scale (beta) measures (Martin et al. 2005, Wilsey 2010). We have looked at
between evenness and richness in a literature survey (Stirling and Wilsey
2001) and with across-grassland data (Wilsey et al. 2005b).
found that richness and evenness can be negatively correlated in plant
communities (Stirling and Wilsey 2001, Wilsey et al. 2005b), and that evenness
accounts for much more of the variation in plant diversity (H') than does
richness (Stirling and Wilsey
Evidence from plant communities suggested that evenness and richness are acting
as diversity components (Stirling and Wilsey 2001) each responding in their own
way to changes in the environment, with richness responding
more to migration during seed dispersal events and evenness responding more to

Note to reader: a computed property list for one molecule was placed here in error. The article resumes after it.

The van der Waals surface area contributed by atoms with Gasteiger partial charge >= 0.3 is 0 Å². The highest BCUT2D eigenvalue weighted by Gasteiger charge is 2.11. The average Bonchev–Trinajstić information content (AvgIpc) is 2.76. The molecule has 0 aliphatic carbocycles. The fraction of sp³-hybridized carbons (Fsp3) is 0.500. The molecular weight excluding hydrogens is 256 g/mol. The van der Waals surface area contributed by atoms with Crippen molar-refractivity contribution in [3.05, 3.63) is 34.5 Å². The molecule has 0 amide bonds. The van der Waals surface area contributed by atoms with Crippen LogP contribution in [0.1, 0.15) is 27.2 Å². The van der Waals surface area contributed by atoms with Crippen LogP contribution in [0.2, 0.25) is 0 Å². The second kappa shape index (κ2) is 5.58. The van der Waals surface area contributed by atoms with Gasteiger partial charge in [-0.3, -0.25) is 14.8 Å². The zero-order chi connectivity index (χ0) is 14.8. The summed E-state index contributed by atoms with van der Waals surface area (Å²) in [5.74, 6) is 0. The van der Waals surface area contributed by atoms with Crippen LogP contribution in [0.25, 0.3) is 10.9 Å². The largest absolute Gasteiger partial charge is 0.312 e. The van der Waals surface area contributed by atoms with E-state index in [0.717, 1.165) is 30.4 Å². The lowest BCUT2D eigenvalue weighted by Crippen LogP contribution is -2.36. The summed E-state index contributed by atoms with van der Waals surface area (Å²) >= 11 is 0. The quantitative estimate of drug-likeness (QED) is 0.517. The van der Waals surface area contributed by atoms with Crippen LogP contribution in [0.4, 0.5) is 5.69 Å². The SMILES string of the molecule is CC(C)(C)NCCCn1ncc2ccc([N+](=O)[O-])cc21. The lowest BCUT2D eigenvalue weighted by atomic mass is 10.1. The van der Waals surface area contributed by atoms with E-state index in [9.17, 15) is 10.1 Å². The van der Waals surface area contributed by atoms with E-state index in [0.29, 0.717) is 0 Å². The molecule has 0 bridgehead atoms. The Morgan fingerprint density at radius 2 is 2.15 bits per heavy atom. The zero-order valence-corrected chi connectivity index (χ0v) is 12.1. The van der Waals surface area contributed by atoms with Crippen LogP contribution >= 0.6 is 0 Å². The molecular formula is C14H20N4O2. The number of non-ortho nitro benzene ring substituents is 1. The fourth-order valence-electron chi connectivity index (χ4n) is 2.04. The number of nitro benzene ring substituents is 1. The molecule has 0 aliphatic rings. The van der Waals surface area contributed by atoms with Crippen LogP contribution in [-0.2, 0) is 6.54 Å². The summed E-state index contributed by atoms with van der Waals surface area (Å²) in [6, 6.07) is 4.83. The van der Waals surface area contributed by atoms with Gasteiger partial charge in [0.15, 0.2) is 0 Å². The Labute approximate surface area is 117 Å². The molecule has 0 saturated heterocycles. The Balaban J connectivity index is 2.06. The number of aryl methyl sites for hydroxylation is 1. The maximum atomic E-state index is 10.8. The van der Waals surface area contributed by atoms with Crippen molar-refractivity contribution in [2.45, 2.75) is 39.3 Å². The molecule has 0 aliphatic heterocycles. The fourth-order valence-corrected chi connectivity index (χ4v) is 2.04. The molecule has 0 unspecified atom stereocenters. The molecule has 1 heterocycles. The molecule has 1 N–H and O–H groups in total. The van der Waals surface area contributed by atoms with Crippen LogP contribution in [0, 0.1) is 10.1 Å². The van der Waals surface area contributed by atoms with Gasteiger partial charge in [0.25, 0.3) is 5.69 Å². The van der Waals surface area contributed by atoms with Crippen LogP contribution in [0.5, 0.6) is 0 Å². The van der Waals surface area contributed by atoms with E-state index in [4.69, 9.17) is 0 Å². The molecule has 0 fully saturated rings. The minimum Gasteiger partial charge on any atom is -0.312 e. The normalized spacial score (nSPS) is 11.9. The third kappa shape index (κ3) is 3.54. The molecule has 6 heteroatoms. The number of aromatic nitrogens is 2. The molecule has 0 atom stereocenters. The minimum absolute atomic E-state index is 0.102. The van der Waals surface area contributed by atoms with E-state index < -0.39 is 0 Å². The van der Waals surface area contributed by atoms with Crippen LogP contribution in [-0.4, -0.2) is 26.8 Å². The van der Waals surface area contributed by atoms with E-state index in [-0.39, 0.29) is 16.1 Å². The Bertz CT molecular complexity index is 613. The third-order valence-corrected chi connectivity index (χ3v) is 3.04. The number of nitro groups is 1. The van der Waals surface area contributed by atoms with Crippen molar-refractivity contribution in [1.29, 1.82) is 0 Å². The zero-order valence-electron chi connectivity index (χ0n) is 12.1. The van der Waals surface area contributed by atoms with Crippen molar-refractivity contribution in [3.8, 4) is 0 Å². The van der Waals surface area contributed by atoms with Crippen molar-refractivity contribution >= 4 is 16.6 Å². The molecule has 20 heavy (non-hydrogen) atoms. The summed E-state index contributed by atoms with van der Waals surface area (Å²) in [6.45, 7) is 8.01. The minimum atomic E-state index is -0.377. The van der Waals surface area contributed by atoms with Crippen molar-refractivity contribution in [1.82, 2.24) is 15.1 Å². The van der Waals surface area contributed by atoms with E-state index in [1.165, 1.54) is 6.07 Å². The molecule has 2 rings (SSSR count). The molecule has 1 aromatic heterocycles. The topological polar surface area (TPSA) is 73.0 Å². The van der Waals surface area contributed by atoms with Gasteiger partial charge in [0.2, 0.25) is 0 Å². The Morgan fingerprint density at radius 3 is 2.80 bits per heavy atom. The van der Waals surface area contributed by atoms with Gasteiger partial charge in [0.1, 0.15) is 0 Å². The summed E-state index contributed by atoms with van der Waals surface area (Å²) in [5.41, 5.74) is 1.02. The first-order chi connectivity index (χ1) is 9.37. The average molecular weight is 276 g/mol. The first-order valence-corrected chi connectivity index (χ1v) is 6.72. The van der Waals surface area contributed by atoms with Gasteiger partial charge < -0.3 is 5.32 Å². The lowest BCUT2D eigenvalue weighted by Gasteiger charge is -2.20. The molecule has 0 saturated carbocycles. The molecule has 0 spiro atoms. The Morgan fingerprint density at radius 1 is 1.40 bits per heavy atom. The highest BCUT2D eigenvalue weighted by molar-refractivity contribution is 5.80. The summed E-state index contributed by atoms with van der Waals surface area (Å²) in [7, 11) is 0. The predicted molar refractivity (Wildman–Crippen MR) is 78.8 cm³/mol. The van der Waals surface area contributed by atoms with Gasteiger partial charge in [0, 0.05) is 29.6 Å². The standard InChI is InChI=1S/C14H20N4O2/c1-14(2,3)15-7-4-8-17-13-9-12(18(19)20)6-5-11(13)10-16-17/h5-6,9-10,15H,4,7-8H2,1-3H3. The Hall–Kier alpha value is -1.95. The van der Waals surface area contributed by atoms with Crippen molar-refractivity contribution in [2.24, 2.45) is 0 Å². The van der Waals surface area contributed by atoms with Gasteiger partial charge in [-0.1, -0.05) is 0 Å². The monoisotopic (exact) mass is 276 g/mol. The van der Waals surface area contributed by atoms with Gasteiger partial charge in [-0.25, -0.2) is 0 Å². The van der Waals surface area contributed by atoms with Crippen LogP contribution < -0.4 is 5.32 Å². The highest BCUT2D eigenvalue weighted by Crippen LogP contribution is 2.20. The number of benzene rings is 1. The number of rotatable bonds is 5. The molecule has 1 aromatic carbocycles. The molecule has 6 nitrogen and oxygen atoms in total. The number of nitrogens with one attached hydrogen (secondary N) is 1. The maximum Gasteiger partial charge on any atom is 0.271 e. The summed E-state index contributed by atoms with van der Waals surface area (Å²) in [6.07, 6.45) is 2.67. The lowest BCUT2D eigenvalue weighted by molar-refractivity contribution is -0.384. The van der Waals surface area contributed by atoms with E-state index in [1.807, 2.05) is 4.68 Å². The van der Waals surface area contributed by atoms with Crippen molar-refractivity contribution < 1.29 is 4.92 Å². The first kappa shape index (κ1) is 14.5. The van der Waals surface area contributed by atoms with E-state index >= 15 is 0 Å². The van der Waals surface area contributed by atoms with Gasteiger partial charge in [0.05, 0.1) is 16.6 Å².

competition intensity and ungulate grazing (Martin and Wilsey 2006, Wilsey
and Stirling 2007). Changes in evenness often precede (and predict) changes in
richness (Wilsey and Polley 2004, Wilsey and Stirling 2007, Wilsey et al.
2009). Thus, species richness alone seems to be an incomplete
indicator of diversity
in plant communities, and studies of both dimensions of diversity (evenness and
richness) can be more informative than studies with richness alone.
We have studied how native ungulates (bison and a few elk) affect tallgrass prairie restoration success at Neal
Smith National Wildlife Refuge. Exlosures were erected and maintained for five years to study
how grazing has altered tallgrass prairies community development (Martin et al. 2005, Martin and Wilsey 2006).
The recruitment of rare prairie species into grass-dominated stands was higher with grazing than without
grazing, but an important finding was that rare species were not recruited without seed additions.
Selected Current and Past Projects
Maintenance of Exotic vs. Native Diversity
Effects of Dominant Species on Loess Hill Prairie Restorations
Effects on Plant and Ecosystem Processes